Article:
Your Connection To Jazz, Blues and NPR News
Play Live Radio
Next Up:
Available On Air Stations

U.S., Russia nuclear treaty is big deal when there's an arsenal in your backyard

The USS Michigan, a guided missile submarine that calls Naval Base Kitsap home, prepares to dock at the Subic Bay Freeport Zone in the Philippines on March 25, 2014.
Jun Dumaguing
The Associated Press file
The USS Michigan, a guided missile submarine that calls Naval Base Kitsap home, prepares to dock at the Subic Bay Freeport Zone in the Philippines on March 25, 2014.

Russia and the United States have extended a nuclear arms treaty, just before it was set to expire. The New Strategic Arms Reduction Treaty, or New START, was set to expire Feb. 5.

After taking office last week, President Joe Biden proposed extending the treaty for five years, and the Kremlin quickly welcomed the offer.

The treaty, signed in 2010 by President Barack Obama and Russian President Dmitry Medvedev, limits each country to no more than 1,550 deployed nuclear warheads. Biden indicated during the campaign that he favored the preservation of the New START, which was negotiated during his tenure as U.S. vice president.

It’s of particular interest in Kitsap County, where the U.S. keeps a significant portion of its nuclear arsenal. The Navy’s base at Bangor is home to the Strategic Weapons Facility Pacific and home to eight of the 14 U.S. subs that carry nuclear missiles.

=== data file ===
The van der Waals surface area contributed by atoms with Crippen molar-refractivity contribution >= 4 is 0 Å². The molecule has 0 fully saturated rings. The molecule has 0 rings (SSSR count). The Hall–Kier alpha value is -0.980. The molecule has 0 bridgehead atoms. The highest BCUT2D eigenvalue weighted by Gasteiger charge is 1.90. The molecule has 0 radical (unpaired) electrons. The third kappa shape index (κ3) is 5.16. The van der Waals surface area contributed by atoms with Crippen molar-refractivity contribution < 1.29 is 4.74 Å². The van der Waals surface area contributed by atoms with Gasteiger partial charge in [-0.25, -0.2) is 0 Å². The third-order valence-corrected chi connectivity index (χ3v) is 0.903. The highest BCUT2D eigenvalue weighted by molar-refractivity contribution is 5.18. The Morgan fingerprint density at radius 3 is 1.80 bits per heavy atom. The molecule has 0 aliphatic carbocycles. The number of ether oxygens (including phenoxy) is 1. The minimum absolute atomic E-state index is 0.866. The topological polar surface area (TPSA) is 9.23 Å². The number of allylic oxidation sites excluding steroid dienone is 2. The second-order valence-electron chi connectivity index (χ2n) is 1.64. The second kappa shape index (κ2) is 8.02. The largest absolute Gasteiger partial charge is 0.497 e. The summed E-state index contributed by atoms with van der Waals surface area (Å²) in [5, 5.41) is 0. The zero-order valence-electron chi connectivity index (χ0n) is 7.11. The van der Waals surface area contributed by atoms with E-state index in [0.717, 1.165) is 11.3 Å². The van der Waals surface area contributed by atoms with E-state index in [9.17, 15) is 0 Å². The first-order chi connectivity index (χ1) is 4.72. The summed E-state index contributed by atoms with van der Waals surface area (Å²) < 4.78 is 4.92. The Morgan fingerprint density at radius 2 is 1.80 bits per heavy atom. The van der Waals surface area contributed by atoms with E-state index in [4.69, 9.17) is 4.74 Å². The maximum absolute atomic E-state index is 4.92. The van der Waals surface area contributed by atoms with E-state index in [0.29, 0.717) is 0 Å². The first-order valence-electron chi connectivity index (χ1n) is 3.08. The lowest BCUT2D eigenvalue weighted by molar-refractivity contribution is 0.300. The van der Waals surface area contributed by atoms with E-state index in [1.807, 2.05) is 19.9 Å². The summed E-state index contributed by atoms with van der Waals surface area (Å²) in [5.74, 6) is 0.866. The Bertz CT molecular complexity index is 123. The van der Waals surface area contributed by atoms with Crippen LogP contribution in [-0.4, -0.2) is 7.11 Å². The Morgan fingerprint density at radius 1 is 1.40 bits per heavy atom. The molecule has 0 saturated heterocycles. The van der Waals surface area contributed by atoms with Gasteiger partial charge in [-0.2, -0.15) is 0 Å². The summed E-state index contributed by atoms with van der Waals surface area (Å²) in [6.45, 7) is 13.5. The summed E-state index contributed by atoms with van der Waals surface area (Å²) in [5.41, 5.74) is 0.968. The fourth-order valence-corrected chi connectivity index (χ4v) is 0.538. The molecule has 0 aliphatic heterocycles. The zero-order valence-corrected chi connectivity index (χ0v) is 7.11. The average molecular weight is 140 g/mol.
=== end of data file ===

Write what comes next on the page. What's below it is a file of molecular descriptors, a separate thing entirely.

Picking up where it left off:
“When you combine those, it’s thought to be the nation’s largest deployed nuclear weapons stockpile,” said Josh Farley, who covers military affairs for the Kitsap Sun.

Farley talked to KNKX about what the treaty extension means here in the Northwest.


On why it took this long: “The Trump administration had signaled it wanted to have a limited-length extension of New START and pursued that shortly before the presidential election. But they included a freeze on development of new strategic warheads as well. Those talks never really proceeded anywhere. President-elect (at the time) Biden had signaled that he did want an extension of New START, and it sounds as if the agreement that’s come about in recent days is one that will be a clean five-year extension with no other strings attached.”

On nuclear weapons opponents: “There is a small but very dedicated group of anti-nuclear weapons protesters. There’s an organization called the Ground Zero Center for Nonviolent Action that’s right in Bangor’s backyard. It’s off of the base; you can see the fence from its property line. They continue to protest what they believe to be illegal weapons. They’ve been bolstered by a recent U.N. treaty that took effect on January 21, calling for the prohibition of nuclear weapons.

On local Navy officials: “They’re very proud of the work these sailors have done, and they want to make sure that work continues.”

The Associated Press contributed to this report.

Ed Ronco came to KNKX in October 2013 as producer and reporter for KNKX’s Morning Edition. Ed started in public radio in 2009 at KCAW in Sitka, Alaska, where he covered everything from city government, to education, crime, science, the arts and more. Prior to public radio, Ed worked in newspapers, including four years at the South Bend (Ind.) Tribune, where he covered business, then politics and government.